A UN official warned of pending "humanitarian tragedies" and pleaded desperately with the world to intervene on behalf of Kurds trapped in a Syrian city near the Turkish border, as Islamic State fighters stood on the brink of taking it.

Kurds from villages throughout northern Syria have fled to Kobani for a final stand as the terrorist group has marauded across huge swaths of land, leaving a trail of death and destruction. With the city under siege for three weeks, the black-clad fighters have begun to raise their flag over neighborhoods and UN Special Envoy for Syria Staffan de Mistura said the city was about to fall.

"The world has seen with its own eyes the images of what happens when a city in Syria or in Iraq is overtaken by the terrorist group called ISIS or Da'esh: massacres, humanitarian tragedies, rapes, horrific violence," De Mistura said. "The international community cannot sustain another city falling under ISIS.

"The world, all of us, will regret deeply if ISIS is able to take over a city which has defended itself with courage but is close to not being able to do so," De Mistura added. "We need to act now."

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With the fighting taking place with view of the Turkish border, international pressure increased on Ankara to get involved militarily. Turkey has already taken in an estimated 200,000 refugees, and Turkish President Recep Tayyip Erdogan said the coalition air campaign launched last month would not be enough to halt the Islamic State group's advance.

"Kobani is about to fall," Erdogan told Syrian refugees in the Turkish border town of Gaziantep, according to The Associated Press.

Erdogan, whose troops are massed near the border but have so far not taken an offensive posture, called for greater cooperation with the Syrian opposition, which is fighting both the extremists and forces loyal to Syrian President Bashar Assad.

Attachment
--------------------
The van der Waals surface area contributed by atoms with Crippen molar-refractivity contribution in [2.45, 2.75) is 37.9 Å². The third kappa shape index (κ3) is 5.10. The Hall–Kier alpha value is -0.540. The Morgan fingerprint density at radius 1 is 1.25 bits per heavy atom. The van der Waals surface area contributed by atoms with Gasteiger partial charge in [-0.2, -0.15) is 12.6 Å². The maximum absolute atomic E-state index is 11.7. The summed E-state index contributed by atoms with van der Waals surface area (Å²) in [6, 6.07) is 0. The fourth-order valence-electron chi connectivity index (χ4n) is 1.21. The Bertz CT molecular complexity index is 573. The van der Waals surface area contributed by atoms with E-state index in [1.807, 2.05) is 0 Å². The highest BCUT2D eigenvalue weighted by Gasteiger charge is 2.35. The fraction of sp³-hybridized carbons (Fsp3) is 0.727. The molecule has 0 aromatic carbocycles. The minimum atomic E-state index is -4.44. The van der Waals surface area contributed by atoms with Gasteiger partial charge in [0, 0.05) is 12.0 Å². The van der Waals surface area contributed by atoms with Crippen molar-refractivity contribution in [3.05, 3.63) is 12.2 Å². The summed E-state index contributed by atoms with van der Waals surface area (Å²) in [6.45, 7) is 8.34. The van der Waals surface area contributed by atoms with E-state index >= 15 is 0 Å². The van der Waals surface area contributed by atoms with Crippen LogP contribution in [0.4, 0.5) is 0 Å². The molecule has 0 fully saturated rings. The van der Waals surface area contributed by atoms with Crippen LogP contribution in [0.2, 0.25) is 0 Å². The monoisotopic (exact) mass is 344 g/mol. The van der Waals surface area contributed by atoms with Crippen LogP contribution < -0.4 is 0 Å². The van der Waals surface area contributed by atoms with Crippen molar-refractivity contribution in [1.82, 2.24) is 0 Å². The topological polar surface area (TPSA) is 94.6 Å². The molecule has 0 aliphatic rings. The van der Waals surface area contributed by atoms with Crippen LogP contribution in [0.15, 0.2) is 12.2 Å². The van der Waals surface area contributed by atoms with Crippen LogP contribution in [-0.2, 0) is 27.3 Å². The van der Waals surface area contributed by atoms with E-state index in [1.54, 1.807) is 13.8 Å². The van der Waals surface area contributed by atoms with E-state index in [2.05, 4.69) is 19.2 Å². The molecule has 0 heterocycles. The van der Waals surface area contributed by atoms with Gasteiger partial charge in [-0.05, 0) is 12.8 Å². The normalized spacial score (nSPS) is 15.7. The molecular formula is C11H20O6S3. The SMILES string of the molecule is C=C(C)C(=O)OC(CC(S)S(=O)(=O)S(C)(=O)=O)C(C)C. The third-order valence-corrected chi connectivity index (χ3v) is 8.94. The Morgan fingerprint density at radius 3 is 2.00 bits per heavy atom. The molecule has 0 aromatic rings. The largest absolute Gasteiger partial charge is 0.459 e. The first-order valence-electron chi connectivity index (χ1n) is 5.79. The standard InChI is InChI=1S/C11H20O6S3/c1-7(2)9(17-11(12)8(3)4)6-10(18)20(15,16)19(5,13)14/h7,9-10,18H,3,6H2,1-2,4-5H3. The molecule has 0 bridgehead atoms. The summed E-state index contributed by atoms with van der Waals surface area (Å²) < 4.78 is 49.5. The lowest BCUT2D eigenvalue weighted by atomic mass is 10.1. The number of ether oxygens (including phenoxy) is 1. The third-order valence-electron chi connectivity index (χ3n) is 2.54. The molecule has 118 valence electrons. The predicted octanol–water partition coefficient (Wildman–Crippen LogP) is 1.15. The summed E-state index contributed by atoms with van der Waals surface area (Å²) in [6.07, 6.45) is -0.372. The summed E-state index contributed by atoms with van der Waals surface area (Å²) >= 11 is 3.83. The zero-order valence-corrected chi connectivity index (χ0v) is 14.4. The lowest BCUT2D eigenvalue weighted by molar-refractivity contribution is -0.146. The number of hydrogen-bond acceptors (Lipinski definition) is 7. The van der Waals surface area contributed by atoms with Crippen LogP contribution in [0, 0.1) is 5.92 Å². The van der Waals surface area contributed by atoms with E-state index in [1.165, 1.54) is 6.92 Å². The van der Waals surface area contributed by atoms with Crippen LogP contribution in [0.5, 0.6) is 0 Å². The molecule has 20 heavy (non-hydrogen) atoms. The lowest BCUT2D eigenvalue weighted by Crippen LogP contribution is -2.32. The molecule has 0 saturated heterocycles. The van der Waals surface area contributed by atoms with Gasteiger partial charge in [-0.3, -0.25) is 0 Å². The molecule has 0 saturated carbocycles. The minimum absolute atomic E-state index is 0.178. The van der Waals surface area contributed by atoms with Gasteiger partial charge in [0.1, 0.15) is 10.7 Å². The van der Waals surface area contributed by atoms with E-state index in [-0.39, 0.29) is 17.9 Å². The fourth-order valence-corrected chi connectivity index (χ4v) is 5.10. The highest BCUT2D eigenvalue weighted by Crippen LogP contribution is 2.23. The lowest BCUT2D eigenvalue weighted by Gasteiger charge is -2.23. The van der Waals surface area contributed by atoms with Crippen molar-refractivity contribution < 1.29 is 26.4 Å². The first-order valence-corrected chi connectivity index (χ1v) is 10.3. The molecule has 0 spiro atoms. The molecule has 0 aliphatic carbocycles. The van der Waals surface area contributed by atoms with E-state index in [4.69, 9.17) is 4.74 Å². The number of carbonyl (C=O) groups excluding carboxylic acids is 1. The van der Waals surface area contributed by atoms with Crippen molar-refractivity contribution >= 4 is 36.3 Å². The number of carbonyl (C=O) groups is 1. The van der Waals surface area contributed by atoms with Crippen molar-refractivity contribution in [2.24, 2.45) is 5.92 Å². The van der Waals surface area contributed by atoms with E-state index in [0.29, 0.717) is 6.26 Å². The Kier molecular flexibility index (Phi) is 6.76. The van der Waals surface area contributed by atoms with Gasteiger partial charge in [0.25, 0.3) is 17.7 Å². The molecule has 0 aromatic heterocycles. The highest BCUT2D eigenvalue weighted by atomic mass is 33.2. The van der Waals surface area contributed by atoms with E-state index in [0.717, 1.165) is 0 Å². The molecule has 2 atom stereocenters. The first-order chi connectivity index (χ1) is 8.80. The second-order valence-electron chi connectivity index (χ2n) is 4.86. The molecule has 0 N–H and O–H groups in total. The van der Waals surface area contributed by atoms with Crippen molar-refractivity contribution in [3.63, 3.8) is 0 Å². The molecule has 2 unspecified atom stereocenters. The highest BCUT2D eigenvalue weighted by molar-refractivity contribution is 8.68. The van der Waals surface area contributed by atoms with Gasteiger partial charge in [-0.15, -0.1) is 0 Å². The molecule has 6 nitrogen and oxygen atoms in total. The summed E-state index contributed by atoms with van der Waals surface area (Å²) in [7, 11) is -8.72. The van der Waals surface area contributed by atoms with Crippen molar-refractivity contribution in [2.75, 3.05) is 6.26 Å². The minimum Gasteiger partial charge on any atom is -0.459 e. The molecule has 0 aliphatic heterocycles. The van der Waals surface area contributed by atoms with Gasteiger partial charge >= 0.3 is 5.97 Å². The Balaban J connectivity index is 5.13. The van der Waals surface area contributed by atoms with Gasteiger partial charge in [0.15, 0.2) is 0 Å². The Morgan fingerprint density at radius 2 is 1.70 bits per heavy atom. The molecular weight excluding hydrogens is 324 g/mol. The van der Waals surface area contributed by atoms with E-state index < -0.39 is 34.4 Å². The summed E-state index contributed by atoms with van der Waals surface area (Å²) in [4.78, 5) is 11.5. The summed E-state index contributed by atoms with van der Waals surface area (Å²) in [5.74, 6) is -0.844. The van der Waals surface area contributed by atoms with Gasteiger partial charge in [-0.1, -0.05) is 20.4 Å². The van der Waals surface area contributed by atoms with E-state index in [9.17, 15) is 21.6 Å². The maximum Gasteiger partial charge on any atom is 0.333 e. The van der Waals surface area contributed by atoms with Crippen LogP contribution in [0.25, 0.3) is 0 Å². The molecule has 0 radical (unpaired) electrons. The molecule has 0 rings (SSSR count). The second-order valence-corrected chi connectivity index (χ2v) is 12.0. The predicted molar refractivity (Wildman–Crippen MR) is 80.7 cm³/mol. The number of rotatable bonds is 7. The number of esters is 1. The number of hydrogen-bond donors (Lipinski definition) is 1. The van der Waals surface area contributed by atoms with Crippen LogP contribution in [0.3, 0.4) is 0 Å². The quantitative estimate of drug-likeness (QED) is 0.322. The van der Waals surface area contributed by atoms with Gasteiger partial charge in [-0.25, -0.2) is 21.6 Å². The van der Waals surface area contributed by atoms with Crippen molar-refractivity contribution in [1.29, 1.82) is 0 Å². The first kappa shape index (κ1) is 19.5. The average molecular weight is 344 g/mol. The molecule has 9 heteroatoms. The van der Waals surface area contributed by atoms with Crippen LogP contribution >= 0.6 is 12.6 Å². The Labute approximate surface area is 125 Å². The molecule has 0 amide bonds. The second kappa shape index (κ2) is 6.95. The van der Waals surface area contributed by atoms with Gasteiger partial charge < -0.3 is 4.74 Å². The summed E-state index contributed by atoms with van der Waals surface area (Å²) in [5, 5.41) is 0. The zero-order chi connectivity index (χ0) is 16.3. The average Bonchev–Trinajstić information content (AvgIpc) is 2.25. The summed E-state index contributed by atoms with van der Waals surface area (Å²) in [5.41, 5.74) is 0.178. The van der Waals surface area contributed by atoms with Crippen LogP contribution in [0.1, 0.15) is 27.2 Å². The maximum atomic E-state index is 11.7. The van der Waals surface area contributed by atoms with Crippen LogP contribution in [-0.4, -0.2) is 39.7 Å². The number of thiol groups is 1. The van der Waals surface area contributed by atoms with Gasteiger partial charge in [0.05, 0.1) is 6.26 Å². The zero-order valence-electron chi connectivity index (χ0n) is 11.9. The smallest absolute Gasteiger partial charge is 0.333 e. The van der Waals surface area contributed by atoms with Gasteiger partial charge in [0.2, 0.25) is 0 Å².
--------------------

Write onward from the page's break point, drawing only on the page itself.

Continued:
"We asked for three things: one, for a no-fly zone to be created; two, for a secure zone parallel to the region to be declared; and for the moderate opposition in Syria and Iraq to be trained and equipped."

The capture of Kobani would give ISIS control of a large swath of land bordering Turkey and eliminate a vital pocket of Kurdish resistance. It would also provide a link between the group's territory near the ancient Syrian city of Aleppo and its largest operations base at Raqqa in northeastern Syria.

The Associated Press reported that warplanes believed to be part of the U.S.-led coalition against Islamic State, struck militant positions Tuesday. Journalists on the Turkish side of the border heard the sound of warplanes before two large plumes of smoke billowed just west of Kobani. A Fox News crew on the Turkish side of the border reported only one U.S. airstrike in the previous five days.

Fighting continued into Tuesday morning on the outskirts of the town. One coordinator with the Kurdish defenders told The New York Times that their defenses benefited from the new round of airstrikes, but they were still outmatched by the more heavily armed militants.